Future gazing: the classroom of 2030

Future gazing: the classroom of 2030

Fifteen years from now tablets will replace text books and set school hours will be a thing of the past.

As for the role of your teachers, that will be merely observational – at best.

If that sounds too surreal to take in, it might be best to take heed of what hundreds of experts at last month’s World Innovation Summit for Education (WISE) in Doha envision classrooms to look like by 2030.

Among the predictions were that the role of teachers will change from lecturing to guiding students along their own learning paths and that interpersonal skills would supersede academic knowledge.

The controversial insights at the summit follow the surprise introduction of a French-built humanoid robot named ‘Neo’ into a WA (Waikiki) primary school classroom this month.

Teachers at the school will be able to program the robot (the first in an Australian school) to demonstrate physical actions and repeat learning strategies.

While all of this might suggest a diminished role for teachers in their role of proactive educators, some still see plenty of room for the role of teachers as effective educators.

Author and Journalist Jordan Shapiro - though advocating the increased presence of online resources in classrooms - attempts to reassure teachers of their continued relevance in an article on the WISE website’s ed.review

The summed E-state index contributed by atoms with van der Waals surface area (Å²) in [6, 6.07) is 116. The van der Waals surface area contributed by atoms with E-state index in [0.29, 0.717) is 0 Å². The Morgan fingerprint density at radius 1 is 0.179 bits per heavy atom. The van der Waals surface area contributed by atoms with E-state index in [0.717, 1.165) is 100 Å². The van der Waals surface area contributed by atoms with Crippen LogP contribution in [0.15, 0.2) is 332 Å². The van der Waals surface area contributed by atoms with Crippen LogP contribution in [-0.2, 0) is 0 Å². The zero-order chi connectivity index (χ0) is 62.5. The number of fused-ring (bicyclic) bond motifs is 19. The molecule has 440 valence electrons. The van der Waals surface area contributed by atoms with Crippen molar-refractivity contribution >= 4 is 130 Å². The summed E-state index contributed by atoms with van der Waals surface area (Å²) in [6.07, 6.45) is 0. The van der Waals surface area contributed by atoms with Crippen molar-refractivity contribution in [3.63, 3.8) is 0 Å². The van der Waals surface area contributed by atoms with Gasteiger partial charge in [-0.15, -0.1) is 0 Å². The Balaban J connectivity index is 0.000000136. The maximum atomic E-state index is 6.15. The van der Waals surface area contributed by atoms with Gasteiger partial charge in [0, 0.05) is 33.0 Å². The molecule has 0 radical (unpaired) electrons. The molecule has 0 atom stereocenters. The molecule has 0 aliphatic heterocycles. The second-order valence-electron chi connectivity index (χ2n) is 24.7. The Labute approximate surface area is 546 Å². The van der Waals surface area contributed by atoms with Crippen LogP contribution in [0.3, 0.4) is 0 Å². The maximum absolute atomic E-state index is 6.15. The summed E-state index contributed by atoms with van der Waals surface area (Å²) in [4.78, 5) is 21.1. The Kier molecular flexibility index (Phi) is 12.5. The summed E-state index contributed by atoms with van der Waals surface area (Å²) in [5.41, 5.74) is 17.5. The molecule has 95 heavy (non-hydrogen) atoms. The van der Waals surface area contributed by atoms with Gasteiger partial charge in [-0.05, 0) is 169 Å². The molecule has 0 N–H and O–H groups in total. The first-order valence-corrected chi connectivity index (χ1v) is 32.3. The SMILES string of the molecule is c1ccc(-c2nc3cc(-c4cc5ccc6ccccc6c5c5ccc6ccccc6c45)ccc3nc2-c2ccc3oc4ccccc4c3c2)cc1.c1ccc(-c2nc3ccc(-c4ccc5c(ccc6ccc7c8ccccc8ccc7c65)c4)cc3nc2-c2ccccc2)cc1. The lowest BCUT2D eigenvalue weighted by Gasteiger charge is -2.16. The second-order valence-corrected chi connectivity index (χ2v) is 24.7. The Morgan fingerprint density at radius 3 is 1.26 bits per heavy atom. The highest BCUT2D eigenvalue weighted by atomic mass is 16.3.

“Put your paranoia aside,” Shapiro wrote.

“Education technology is not about robotic teachers. So far, I have not met anyone who wants to replace teachers with tablets.

At its best, education technology provides tools that enable teachers to do their current job with increased ease and efficiency.”

Shapiro’s sentiment is echoed by Sir Ken Robinson, an educationalist whose TED talk “How Schools Kill Creativity” has been viewed nearly 27 million times.

The human imagination, he says, is something that teachers must interact with and let flourish so that students can reach their full potential.

“We have to be careful now that we use this gift wisely, and the only way we'll do it is by seeing our creative capacities for the richness they are and seeing our children for the hope that they are.

And our task is to educate their whole being, so they can face this future. By the way -- we may not see this future, but they will. And our job is to help them make something of it,” Robinson concluded.